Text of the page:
Coastal Wanderings

Lately, I've been getting a lot of questions about surf fishing.  I've posted a few photos from some recent trips and have run into a few toads in the process of learning how to fish the surf.  I have to admit though, I'm not an expert when it comes to this style of fishing, not even close.  Most of the time I'm out there fumbling through the process, learning as I go.  I get skunked a lot too!  

With that said, I have learned a few thing about fishing the tidal zone this year.   The gear matters quite a bit, as does your ability to read the water.  So...when you head out, learn from my mistakes!


Rod, reel and line:

This one's pretty important in my opinion.  I started by taking out my regular 7wt rod, the one I use for Steelhead from time to time.  It worked alright, but it had some pretty major limitations.  

I currently use an 11'6" Redington Chromer (6wt) which gives me the few extra inches I need to make longer casts and get over any waves coming my way.  I've paired that with a Redington Rise reel which can take a beating in the surf.  With a quick rinse after being immersed in salt water, it's ready to head out for the next trip.  This is the exact same rod and reel I use for stripping flies on Pyramid lake too. 

The last element of the rig that's really important is line choice.  I've used a few different lines and sink tips with varying success.  The line that's brought be the best luck has been the Rio InTouch Outbound.  It's the line with the Striper on the box, so it's got to be good right?  This line shoots well, especially paired with the Chromer, getting you the extra distance you'll need for the surf.  Most importantly it gets down quick, even in saltwater or faster currents. 


Surprisingly, I keep this one really simple.  My surf box is NOTHING like my trout boxes.  When I'm trying to come tight on a big perch or some striped bass, I stick with three patters.  For perch, anything orange.  I tie a lot of my own flies and I usually just use some lead eyes, buck tail, and marabou.  If it's orange, it will get the job done.  I'm sure there are a lot of great flies to use in the surf but this is a good starting point. 

I also use a good old-fashioned clouser or deceiver.  Basically, any solid bait fish pattern will work just fine. 

Typically, I'll run a two fly rig in order to cover the bass and perch at the same time but you can easily stick with one fly and be just fine.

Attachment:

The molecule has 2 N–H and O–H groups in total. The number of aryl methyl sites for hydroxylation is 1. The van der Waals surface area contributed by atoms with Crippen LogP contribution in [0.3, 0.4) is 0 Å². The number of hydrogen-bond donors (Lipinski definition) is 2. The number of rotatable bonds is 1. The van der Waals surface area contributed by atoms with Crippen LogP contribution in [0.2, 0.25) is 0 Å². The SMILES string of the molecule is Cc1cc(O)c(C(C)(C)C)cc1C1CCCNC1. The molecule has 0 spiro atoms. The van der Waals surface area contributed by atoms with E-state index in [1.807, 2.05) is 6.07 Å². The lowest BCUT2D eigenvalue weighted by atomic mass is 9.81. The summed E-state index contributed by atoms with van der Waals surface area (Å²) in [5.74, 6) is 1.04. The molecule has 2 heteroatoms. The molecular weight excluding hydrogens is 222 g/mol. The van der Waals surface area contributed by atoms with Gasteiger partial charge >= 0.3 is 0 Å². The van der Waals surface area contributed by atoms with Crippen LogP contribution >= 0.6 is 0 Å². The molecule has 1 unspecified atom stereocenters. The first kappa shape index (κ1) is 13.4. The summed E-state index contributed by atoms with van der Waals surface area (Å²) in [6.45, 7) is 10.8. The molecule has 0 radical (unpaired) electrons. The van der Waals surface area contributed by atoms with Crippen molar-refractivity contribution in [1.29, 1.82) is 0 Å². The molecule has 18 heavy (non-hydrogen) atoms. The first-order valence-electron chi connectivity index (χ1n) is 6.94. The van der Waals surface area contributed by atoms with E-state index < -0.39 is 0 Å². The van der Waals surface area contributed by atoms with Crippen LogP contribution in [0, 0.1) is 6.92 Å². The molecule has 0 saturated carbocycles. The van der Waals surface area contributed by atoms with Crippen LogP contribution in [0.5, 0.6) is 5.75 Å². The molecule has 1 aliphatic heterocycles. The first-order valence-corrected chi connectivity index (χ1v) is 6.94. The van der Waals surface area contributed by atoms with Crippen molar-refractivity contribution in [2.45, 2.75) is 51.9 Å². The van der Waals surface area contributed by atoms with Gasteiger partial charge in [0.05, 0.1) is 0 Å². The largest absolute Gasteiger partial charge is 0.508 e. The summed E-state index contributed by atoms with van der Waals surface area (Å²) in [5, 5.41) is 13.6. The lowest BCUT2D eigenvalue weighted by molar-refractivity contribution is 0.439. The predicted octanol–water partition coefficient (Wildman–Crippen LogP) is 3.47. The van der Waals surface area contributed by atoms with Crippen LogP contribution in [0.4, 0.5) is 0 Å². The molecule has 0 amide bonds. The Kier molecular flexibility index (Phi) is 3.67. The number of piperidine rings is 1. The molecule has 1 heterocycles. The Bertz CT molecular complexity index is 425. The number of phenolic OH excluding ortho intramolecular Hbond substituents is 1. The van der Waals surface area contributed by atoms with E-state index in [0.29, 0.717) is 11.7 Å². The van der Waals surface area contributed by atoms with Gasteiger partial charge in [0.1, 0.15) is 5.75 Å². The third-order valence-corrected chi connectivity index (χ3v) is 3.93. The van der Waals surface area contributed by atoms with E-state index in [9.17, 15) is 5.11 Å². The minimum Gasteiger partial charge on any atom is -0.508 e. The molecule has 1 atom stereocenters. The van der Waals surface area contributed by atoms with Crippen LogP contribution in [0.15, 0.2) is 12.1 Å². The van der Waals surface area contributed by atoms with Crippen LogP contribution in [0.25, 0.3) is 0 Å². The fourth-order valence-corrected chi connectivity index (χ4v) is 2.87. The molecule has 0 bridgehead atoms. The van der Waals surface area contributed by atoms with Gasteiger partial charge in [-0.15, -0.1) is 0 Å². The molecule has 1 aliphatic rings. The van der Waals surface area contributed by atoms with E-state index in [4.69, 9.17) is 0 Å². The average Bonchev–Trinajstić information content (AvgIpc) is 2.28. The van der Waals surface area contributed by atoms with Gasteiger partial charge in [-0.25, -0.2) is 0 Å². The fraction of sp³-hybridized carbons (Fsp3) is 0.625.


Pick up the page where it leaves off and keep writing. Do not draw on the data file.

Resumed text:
When I first started fly fishing in the surf, I wore my waders every time.  I've been using the Sonic Pro HD Waders by Redington.  These things are really great and I use them for still water and trout fishing year-round.  The one drawback to the waders, is that sand finds its way into your boots really quickly and you may have to empty them out from time to time.  If you have waders with integrated boots, those will work better. 

I've also had success with using a pair of simple board shorts.  If you're not afraid of getting a little wet, this allows you to take a few more "risks" in the waves without the fear of filling your waders with salt water.  Most Northern California beaches can be a little chilly to use this tactic though. 

My current approach has me using a wetsuit.  Yeah, that's right, a wetsuit.  I've been able to get substantially more aggressive in the surf with a wetsuit.  Instead of getting knee-deep and watching for waves with a nervous eye, the wetsuit allows me to get waist-deep (or deeper) and just jump over the waves when they come in.  If a bigger set rolls through, I can just duck dive and come out the other end unscathed.  It sounds a little silly but I've had some of my best days using a wetsuit!

The one drawback to using the wetsuit is that I don't have any storage for flies, my camera, or any other gear I might need.  This problem can be solved pretty easily with a dry bag that you leave on the beach.  I use the Tillak Dry Bag.  Not only does this bag fit just the right amount of gear, the company gives back to conservation organizations in some serious ways!

Reading Water:

This one took me awhile!  I'm sure you'll figure it out more quickly than I did.  Once you get the details down, your catch rate will go through the roof!